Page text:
In an interview with The Argonaut on Dec. 20, Lindsey offered her thoughts on the topic of regionalization and the airport’s efforts to incorporate it into their future plans.
“We’re completely in support of regionalization. The issue is how you achieve it. In the recent past, we have tried to achieve that by providing wonderful facilities, for example at Ontario where there are two lovely terminals,” the executive director said.
“The reality is there have been some very tough economic times and the parallel reality of airlines changing their business model, so they no longer rely as much on secondary airports… they don’t fly as many seats nationwide as they used to. We’ve seen throughout the country that secondary airports, like Ontario, like Oakland, Manchester and Providence on the East Coast have all had major reductions in airline service.
“Regionalization is a wonderful concept; it is not something that you legislate,” Lindsey added. “Our intent as Los Angeles World Airports is to make LAX the best it can be and to make Ontario the best it can be.”
The letter of default is the latest salvo from critics of the airport, who are enraged with several positions adopted by LAWA, including its recommendation of an alternative that will move its northernmost runway 260 feet towards Westchester and Playa del Rey.
The Board of Airport Commissioners and the LAX Coastal Area Chamber of Commerce have embraced this alternative as well, which set in motion an exodus of members from the latter group.
“That is the most glaring example of their arrogance and intransigence in formulating their plans for their safety study and their decision to move the north runway,” Schneider asserted. “It’s really been the lack of committed process with anybody other than themselves on this issue.”
Airport Commissioner Valeria Velasco was one of several prominent local residents to leave the LAX Coastal Chamber of Commerce after the Westchester-based business organization voted to support the airport’s recommendations on moving the runway.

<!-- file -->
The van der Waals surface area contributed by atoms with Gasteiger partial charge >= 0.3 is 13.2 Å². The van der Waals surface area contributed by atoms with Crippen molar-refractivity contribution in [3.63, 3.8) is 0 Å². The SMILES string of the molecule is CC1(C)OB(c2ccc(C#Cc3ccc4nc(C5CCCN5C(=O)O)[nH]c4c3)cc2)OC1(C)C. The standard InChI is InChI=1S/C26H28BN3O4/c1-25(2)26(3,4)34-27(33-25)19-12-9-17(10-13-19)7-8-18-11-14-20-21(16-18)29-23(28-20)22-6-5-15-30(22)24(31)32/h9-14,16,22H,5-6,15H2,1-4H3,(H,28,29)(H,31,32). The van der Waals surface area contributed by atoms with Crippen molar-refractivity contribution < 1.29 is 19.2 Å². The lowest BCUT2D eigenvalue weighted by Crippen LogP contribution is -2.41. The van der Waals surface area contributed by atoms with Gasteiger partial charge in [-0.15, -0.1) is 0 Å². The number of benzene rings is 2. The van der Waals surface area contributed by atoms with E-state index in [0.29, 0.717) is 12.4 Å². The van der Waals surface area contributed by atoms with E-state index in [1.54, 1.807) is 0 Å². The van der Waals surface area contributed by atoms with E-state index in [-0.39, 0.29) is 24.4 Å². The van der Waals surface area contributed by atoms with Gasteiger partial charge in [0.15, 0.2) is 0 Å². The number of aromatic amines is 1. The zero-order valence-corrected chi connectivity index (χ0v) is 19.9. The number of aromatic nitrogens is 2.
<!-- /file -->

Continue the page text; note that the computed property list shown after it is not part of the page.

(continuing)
“Moving the runway north will only result in increasing passenger traffic beyond 78.9 million further negatively burdening the streets of Playa del Rey and especially Westchester. The EIR indicates 39 intersections that already cannot be mitigated and then of course, there is the two-year closure of Lincoln Boulevard and the partial closure of Sepulveda (Boulevard),” wrote Velasco, who lives in Playa del Rey, to LAX Coastal Chamber President and CEO Christina Davis.
“Following the lead of Karen Dial and Drollinger Properties and other chamber members, it is with regret that I will not be renewing my membership in the chamber this year because the chamber supports (Alternative 1) which will further negatively impact the 60,000 men, women and children who live, work, study and play in Playa del Rey and Westchester.”
Schneider looks at the default warning as a last resort to show LAWA that ARSAC is serious about enforcing the agreement.
“We’ve had it,” he said. “This is the shot across the bow saying, ‘We’re not going to take this anymore.”